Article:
Real Food on a Real Budget : : Taryn of Wooly Moss Roots

Cutting up beet greens to put in our soup. 

How do we feed ourselves and our families healthy meals without spending a fortune? I think many of us are in the same boat, wondering the same thing. When it comes to how my family spends our humble income… to us: healthy food is the most important thing that we spend our money on. So first we always try to cut back spending in other areas of our life so we can spend more on the most important part: good food. We’ll happily purchase our clothing secondhand, hang our laundry to dry, and heat our house with wood. But even with that, we still need to keep our food spending within our budget. So how do we do that exactly? Firstly, we make all our meals from scratch. Three meals a day. We don’t buy food in boxes. And we save so much money that way! I’ve heard it said that if you want to eat healthy foods from the grocery store: shop the perimeter (where the fresh foods are) and avoid the middle (where the boxed and packaged foods are.) I think the same thing goes for saving money. In our family, we focus on buying whole foods from the earth and nutrient dense foods. I think your money goes much further that way, in the long run. If you buy a boxed snack, it might make your stomach feel full for a little while, but how long will it last you before you need another snack again? Empty food is a waste of money because it doesn’t give your body the nourishment that it needs and you’ll end up wanting more. Let’s say, for example, you choose a hard boiled egg or an avocado for your snack- it will carry you much further and end up being a much better use of your money. And speaking of grocery stores- a great way to stay within your budget is to write your list before you go and also to have an idea of how much you’d like to spend. I don’t always keep track of how much I’m spending when I’m shopping at the grocery store, but when I do and it keeps me from going over my budget. Sometimes I bring our list along when money is especially tight and tally it up as I go. If you go without your list, you’ll probably end up buying more. When you’re shopping for vegetables that are priced by the pound, like broccoli for example: choose the ones with the shortest stems since much of the stem is too fibrous to eat anyway. (You can prepare that part as well and feed it to your animals, we give those to our chickens steamed.) Or if the vegetables are priced by the bundle (like beets often are)- go for the largest bundles. These things are obvious and very simple, but how often do we take the time to slow down and do these simple money-saving steps while we’re in a hurry at the store?

There are things we enjoy that are not the most economical, but if our overall food purchasing is (and we make lots of things ourselves), than it allows for our occasional “treats.”

One thing that took some creativity for our family was how to eat on a budget after we had drastically changed our diet (to a hunter-gatherer style diet.) We stopped eating grains, legumes, sugar, and dairy. We couldn’t rely on milk from our goats anymore or filling our pantry with dried grains or beans. Instead of grains on the side with some vegetables in the mix, every meal included fresh vegetables and fresh foods, which we were afraid would make us go broke. But since the dietary changes made our bodies feel so much better, we knew the challenge was worth finding a solution to. We discovered we could buy 15 pound bags of organic carrots at the local grocery store that were constantly on sale for around $12. They were for juicing and when we checked out in line people often asked if we had horses and their jaws would drop when we replied that the carrots were for us. “You eat all of those carrots?” Yes, we do. Carrots in soup. Perhaps some meat, greens, and carrots for breakfast. We never have any problem eating up the carrots.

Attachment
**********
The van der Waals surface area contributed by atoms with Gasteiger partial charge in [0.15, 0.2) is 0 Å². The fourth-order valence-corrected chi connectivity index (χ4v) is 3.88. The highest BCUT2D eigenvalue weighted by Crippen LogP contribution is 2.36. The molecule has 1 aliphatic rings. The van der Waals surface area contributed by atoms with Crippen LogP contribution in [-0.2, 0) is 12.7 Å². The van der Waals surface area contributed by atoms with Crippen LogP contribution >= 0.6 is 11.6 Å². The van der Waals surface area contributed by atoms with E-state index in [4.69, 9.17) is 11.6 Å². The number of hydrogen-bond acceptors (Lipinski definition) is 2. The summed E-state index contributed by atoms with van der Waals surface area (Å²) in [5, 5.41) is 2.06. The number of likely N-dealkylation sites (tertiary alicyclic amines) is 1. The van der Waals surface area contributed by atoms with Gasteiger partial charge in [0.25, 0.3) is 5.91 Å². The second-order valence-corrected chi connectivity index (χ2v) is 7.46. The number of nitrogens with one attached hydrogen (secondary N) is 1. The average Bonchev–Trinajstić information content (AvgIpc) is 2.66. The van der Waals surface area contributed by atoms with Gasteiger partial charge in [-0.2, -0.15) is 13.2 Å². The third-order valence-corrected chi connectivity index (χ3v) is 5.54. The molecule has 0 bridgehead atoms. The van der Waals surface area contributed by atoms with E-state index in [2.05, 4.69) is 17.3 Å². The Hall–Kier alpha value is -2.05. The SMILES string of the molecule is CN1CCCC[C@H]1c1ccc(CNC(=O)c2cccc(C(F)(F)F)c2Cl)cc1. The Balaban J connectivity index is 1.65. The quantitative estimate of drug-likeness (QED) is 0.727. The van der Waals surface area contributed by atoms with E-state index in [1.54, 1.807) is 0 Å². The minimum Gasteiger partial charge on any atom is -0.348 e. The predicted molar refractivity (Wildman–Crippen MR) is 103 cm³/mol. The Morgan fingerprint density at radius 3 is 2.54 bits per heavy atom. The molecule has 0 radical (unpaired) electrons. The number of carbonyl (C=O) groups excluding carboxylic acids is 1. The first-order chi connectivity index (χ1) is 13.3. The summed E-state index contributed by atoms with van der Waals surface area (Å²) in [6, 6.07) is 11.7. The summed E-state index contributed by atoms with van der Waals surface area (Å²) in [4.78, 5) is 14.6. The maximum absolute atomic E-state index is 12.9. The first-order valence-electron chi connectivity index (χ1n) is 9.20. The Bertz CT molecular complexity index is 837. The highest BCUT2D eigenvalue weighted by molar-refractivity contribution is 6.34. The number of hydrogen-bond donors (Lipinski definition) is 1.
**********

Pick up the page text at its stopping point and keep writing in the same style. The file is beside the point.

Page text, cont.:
Where we enjoy spending our food money more than the grocery store, is at the local farmer’s market. In addition to feeling good about our hard-earned money going to hardworking local farmers providing a valuable service to their community, we’ve also done a lot of trading at the farmer’s market. Since we have a booth with our handmade items at the art market right next to the farmer’s market, it makes trading pretty convenient that way. My husband Jeff is a woodworker and has carved several signs for local farms, which we have traded for food. A few times we traded a farmer some cabbage in exchange for homemade sauerkraut. Trades for local food have been a huge blessing for our family and we’ve been immensely grateful for each and every one. I know farms around our area that welcome people to work on their farm in exchange for food. What a wonderful idea! Make connections in your community and at your local farmer’s market and you never know what kind of incredible opportunities might open up for you. Get creative! You might even get bulk discounts if you buy more at once and preserve it. Since friends and neighbors know that our family is willing to work, they’ve shared windfall apples, pears, and more with us because they know we’ll actually use them and they won’t go to waste. Apples that are not the best for keeping can always be made into applesauce. And if you harvest things in season, when they are abundant at farms around you, you’re more likely to get a better deal. We’ve picked strawberries, blueberries, peaches, apples, plums, and more, ourselves so that we could save money. Checking out the u-picks available in your area is well worth your time and it’s something enjoyable that your whole family can do together. (Plus, picking it yourself is a lot more memorable than simply buying the same thing somewhere.) There’s a farm we know that has a sale at the end of the growing season and we’ve been able to get incredible deals: stocking up on onions, winter squash, and more for the winter. There’s no better feeling than watching the shelves fill up with jars of canned and dried food, and seeing the freezer and fridge fill up too. When the growing season has passed and it’s cold outside, you’ll sure enjoy your dessert of canned peaches (a taste of sunshine) while you’re nice and cozy inside!